Dense Medium Cyclone Selection - It All Adds Up
Post on 27-Oct-2014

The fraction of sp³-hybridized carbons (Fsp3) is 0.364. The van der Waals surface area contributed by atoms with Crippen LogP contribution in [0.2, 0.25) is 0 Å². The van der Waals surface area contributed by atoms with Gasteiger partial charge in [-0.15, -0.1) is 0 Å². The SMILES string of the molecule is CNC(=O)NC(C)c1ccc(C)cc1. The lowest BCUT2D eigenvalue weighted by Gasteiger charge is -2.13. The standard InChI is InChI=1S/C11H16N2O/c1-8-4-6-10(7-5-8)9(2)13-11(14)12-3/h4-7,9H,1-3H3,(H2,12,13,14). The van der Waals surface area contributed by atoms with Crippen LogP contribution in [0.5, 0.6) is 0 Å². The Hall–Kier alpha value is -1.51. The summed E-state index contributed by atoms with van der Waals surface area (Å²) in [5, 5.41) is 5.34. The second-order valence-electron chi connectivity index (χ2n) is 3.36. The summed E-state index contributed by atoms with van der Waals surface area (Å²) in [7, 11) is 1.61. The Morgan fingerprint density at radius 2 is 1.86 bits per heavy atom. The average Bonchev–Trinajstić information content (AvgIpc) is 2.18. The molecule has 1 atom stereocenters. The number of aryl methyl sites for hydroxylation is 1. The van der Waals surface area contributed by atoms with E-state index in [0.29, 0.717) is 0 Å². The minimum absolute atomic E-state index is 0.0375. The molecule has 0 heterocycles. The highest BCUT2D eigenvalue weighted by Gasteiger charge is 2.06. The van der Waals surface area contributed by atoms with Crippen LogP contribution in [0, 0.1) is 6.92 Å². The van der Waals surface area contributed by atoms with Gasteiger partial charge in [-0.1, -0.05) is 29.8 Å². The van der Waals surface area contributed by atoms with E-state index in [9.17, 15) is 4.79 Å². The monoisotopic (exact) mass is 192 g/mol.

<p>Author:</p> <p>J. Bosman</p> <p>Multotec Process Equipment (Pty) Ltd</p> <p>Introduction The sizing of cyclones for dense medium separation, like most other things in this industry, is a combination of art and science. The selection process within itself is not complex, but there are a number of factors which must be taken into consideration to ensure that the cyclone size which has in the best separation efficiency is selected. Main Categories The selection process can be divided into the following main categories i.e. Inputs This covers feed parameters, yield, and design parameters which result in a mass balance. Diameter The full range of cyclone diameters which apply to the input data are calculated. Constraints The outputs of the diameter process are then checked against the following constraints: Top size Breaking size Spigot capacity requirement Number of cyclones and feed volume Selection At this stage the final selection is made, taking materials of construction, inlet shape and distributor into account.</p> <p>The categories can be graphically depicted as follows:</p> <p>Each of the categories will now be considered in greater detail. Inputs</p> <p>Feed The minimum information required is the following: Tons per hour solids (dry). Particle density of the feed. Top size of the feed being treated. In order to ensure the best possible cyclone selection a full feed particle size distribution is required, but is unfortunately not always available. Yield The yield is required to determine the cyclone mass balance. The best possible information can be derived if a feed washability is provided. This enables the yield to be accurately determined and the sinks density can be calculated. Once again, this information is not readily available for many processes due to, amongst other factors, the density of separation. The next test is for the yield to be supplied by the end user. This can be determined by a mass balance around a plant or the results of pilot scale test work. If this is not available, then an estimate will have to be made based upon similar operations / applications. Design Parameters These cover the required ore to medium ratio and operating head and are the subject of much controversy. In general, industry standards apply but these change with time and it is important to know which standards were used, especially when evaluating existing plants. Mass Balance With the above information, it is possible to set up a mass balance for the application.</p> <p>Diameters</p> <p>The next step is to calculate the relevant parameters for all the cyclone diameters which can be used for all the application. Top size The process starts with the 250 mm diameter cyclone. The first step is to check the top size, which the cyclone can handle, compared to the top size of the feed. The top size capability of cyclones ranging in diameter from 250 mm to 800 mm is shown in Figure1.</p> <p>Figure 1 The cyclone diameter must be incremented until one which can handle the top size is found. Cyclone Capacity A table of cyclone capacities for cyclones fitted with a barrel extension is shown in Table 1. Calculate the number of cyclones required to handle the total volume based upon the mass balance. It is important to remember to round up i.e. 1.3 becomes 2. Spigot Capacity The total available spigot capacity can be calculated by multiplying the rounded up number of cyclones with the spigot capacities shown in Figure 2.</p> <p>Spigot capacity (m3/</p> <p>50.0 45.0 40.0 35.0 30.0 25.0 20.0 15.0 10.0 5.0 0.0 250 360 420 510 610 660 710 3.5 4.6 7.4 9.6 13.1 10.0 19.3 14.8 21.1 27.6 24.7 32.3 28.6</p> <p>47.4</p> <p>Standard Hi Capacity37.3 36.3</p> <p>800</p> <p>Cyclone Diameter</p> <p>Figure 2 Please note that both standard and high capacity spigots are available and the calculation should be done for both. If the available spigot capacity is less than the required spigot capacity, recalculate N based upon the maximum spigot capacity. New Cyclone Diameter The number of cyclones required is the greater of N and N*. If the number of required cyclones is more than 1, increment the cyclone diameter and repeat the process until N=1 ore the cyclone diameter exceeds 800 mm.</p> <p>Constraints The output from the previous category must now be checked against the constraints that apply to this application.</p> <p>This is a graphical process to ensure that everything is taken into consideration. Top Size Using figure 1, plot the feed top size. This will very quickly verify whether all the possible cyclone diameters under the diameter category have been evaluated and whether a square or rectangular inlet is appropriate for a given cyclone diameter. Breakaway Size If a full particle size distribution has not been supplied, then this graph must be skipped. If a distribution has been provided, then plot the percentage finer than the breakaway size for each cyclone. The following guidelines can be used:</p> <p>% Finer 0-5 % 5-15 % >15 % Spigot Requirements</p> <p>Comment Acceptable On the limit Reduce cyclone diameter</p> <p>The total available spigot capacity must be plotted against the required spigot capacity from the mass balance. This will assist to determine which cyclone diameters can be used and whether a standard or high capacity spigot is required. Number of Cyclones Calculate the total feed volume based upon the number of cyclones required and using the capacity figures in Table 1. Plot the required volume on the same graph. Note, that if the cyclone is spigot controlled, the calculated volume will be much higher than that based upon the feed medium to ore ratio.</p> <p>Selection All the information required to make the final selection is now available.</p> <p>Materials of Construction The standard materials of construction, which are available, are: Cast iron Engineered alumina tiles Silicon carbide It is important to decide at this stage what the appropriate material of construction is as the cyclone supplier may not have all the diameters available in all the materials. (Note, all the information supplied in this paper is based upon cast iron). Cyclone Diameter The cyclone diameter and number of cyclones must now be selected using the following guidelines: Always use the largest diameter cyclone possible, taking the break away size into account. This will simplify the design and operation.</p> <p>If multiple cyclones have to be used, for N=2, it is possible to ensure good distribution. If N>4, then it is better to consider modules with individual modules having N=2,3,4. Inlet Shape Where square and rectangular inlets are available, the following guidelines apply: Square inlets can be used where a large top size must be accommodated or a low differential is required. Rectangular inlets are used to ensure a high differential. This is especially helpful for high density separations (>3.2) as the circulating medium density can be reduced and the inventory of medium is reduced. Pulp Distribution Where N>1, a distributor is required. A two way distributor can be designed to ensure that equal solids and liquid distribution is achieved. For N>2, distribution becomes increasing complex. Note that no static distributor can remove a bias which already exists. Engineered ceramic tiles are the preferred lining for pulp distributors as they give good wear life and can easily be designed to fit any distributor. Example An example illustrating the use of this procedure follows: Diamond Application Inputs Feed Tph Particle density Top size Psd Yield Washability Input Estimated : : : not supplied not supplied 1.5 % : : : : 100 2.6 (Kimberlite) 25 mm not supplied, however bottom size on screen deck is 1.6 mm</p> <p>Design Parameters Ore: medium ratio Operating head Mass balance Feed Solids (tph) Volume solids (m/h) Medium (m/h) Total medium (m/h) Diameter Top size Dc = 250 Top size = 18 mm (Figure 1) > 25 mm 100 38.5 288.8 327.3 Floats 98.5 37.9 202.2 240.1 Sinks 1.5 0.6 86.6 87.2 : : 7.5:1 12 D</p> <p>Increment Dc Dc = 360 Square top size = 25 mm</p> <p>Cyclone Capacity Cyclone capacity @ 12 D = 79 m/h (Table 1) N = 327.3/79 = 4.15 = 5 Spigot Capacity Total capacity (standard) = 5 x 7.4 = 37 m/h ore Total capacity (hi capacity) = 5 x 9.6 = 48 m/h ore > 0.6 m/h ore required New Cyclone Diameter Increment Dc Dc = 420 mm Repeat process</p> <p>No of Cyclones , Total Volu</p> <p>0</p> <p>Summary of Results Dc 360 420 510 610 710 Inlet shape Square Square / Rect. Square / Rect. Square / Rect. Rect. N 5 3 2 2 1 Spigot capacity (m/h) 37 30 29.6 42.2 28.6</p> <p>Number of Cyclones</p> <p>1000 395 345 358</p> <p>546 322</p> <p>100</p> <p>10</p> <p>5 3 2 2 1</p> <p>1</p> <p>0.1 250 360 420 510 610 660 710 0.0393 800 0.0420</p> <p>Cyclone Diameter00.0038</p> <p>Number</p> <p>Total Volume</p> <p>Minimum Volume</p> <p>Selection Materials of Construction Cast iron is suitable for this application</p> <p>Topsize (m</p> <p>Cyclone Diameter Both the 420 and 510 mm cyclones will be acceptable. In terms of distribution, 2 cyclones is better than 3, which would support the choice of the 510 mm cyclone. The breakaway size for the 510 mm cyclone is 1.7 mm and the bottom deck is 1.6 mm so performance will not be sacrificed. Constraints Top Size60</p> <p>50</p> <p>Square Rectangular Feed topsize43 42</p> <p>48</p> <p>40 34 30 25 20 18 18 24 30 25 30 33</p> <p>10</p> <p>0 250 360 420 510 610 660 710 800</p> <p>Cyclone Diameter</p> <p>Breakaway Size Not meaningful without the size distribution.</p> <p>Spigot capacity (m3/</p> <p>32.3</p> <p>Spigot Requirements</p> <p>100.0</p> <p>Standard Hi Capacity Required9.6 13.1 10.0</p> <p>27.6 19.3 14.8 21.1</p> <p>24.7</p> <p>37.3 28.6</p> <p>47.4 36.3</p> <p>10.03.5 4.6</p> <p>7.4</p> <p>1.0</p> <p>0.1 250 360 420 510 610 660 710 800</p> <p>Cyclone Diameter</p> <p>Not a constraint N = 2 and Dc = 510 mm Inlet Shape Square inlet is recommended as a high differential is not required (cut density = 3.1) and clay balls are often associated with kimberlite deposits, which can result in blockages. Pulp Distributor A two way ceramic lined pulp distributor is recommended with the outlets at 180 degrees. Any bends in the pipe feeding the distributor must be at 90 degrees to the outlet to avoid bias.</p> <p>Conclusion The process / procedure given provides the designer / end user with a tool to enable him to properly evaluate and select the correct cyclone for a given application taking all the relevant factors into account. It all adds up!</p> <p>Cyclone Model</p> <p>Cyclone Diameter (mm)</p> <p>C250-20-1 250</p> <p>29</p> <p>31 33</p> <p>34</p> <p>36</p> <p>38 42</p> <p>39</p> <p>41</p> <p>43</p> <p>45</p> <p>46</p> <p>47</p> <p>48</p> <p>C360-20-1</p> <p>360</p> <p>61</p> <p>65</p> <p>69</p> <p>73</p> <p>76</p> <p>79</p> <p>83</p> <p>86</p> <p>92</p> <p>95 C420-20-1</p> <p>97</p> <p>100</p> <p>103</p> <p>420 88 100 C CYCLONES ( WITH BARREL ) - CAPACITIES ( M3/H Slurry ) 105 110 115 120 125 129 Feed Head ( as a function of Cyclone Diameter ) 133 137 141 145 149 C510-20-1 10D 11D 510 94</p> <p>7D</p> <p>8D</p> <p>9D</p> <p>12D</p> <p>13D</p> <p>14D</p> <p>15D</p> <p>16D</p> <p>17D</p> <p>18D</p> <p>19D</p> <p>20D</p> <p>137 155</p> <p>146</p> <p>163 200</p> <p>171</p> <p>179</p> <p>186</p> <p>193</p> <p>207</p> <p>213</p> <p>219</p> <p>225</p> <p>231</p> <p>C610-20-1 485 500 515 529 542</p> <p>610 For Other Conditions Use Formula : Sqr Root ( H1 / H2 ) = C1 / C2 208</p> <p>223</p> <p>236</p> <p>249</p> <p>261</p> <p>273</p> <p>284</p> <p>295</p> <p>305</p> <p>315</p> <p>325</p> <p>334</p> <p>343</p> <p>352</p> <p>C660-20-1 660</p> <p>246 279</p> <p>263</p> <p>294 360</p> <p>308</p> <p>322</p> <p>335</p> <p>348</p> <p>372</p> <p>383 C710-20-1</p> <p>394</p> <p>405</p> <p>415</p> <p>710 300 340 358 439 453 467 C800-20-1 800 321 364 343 481 494 507 376 393 409 424 321</p> <p>384 470</p> <p>402</p> <p>420</p> <p>437</p> <p>454</p>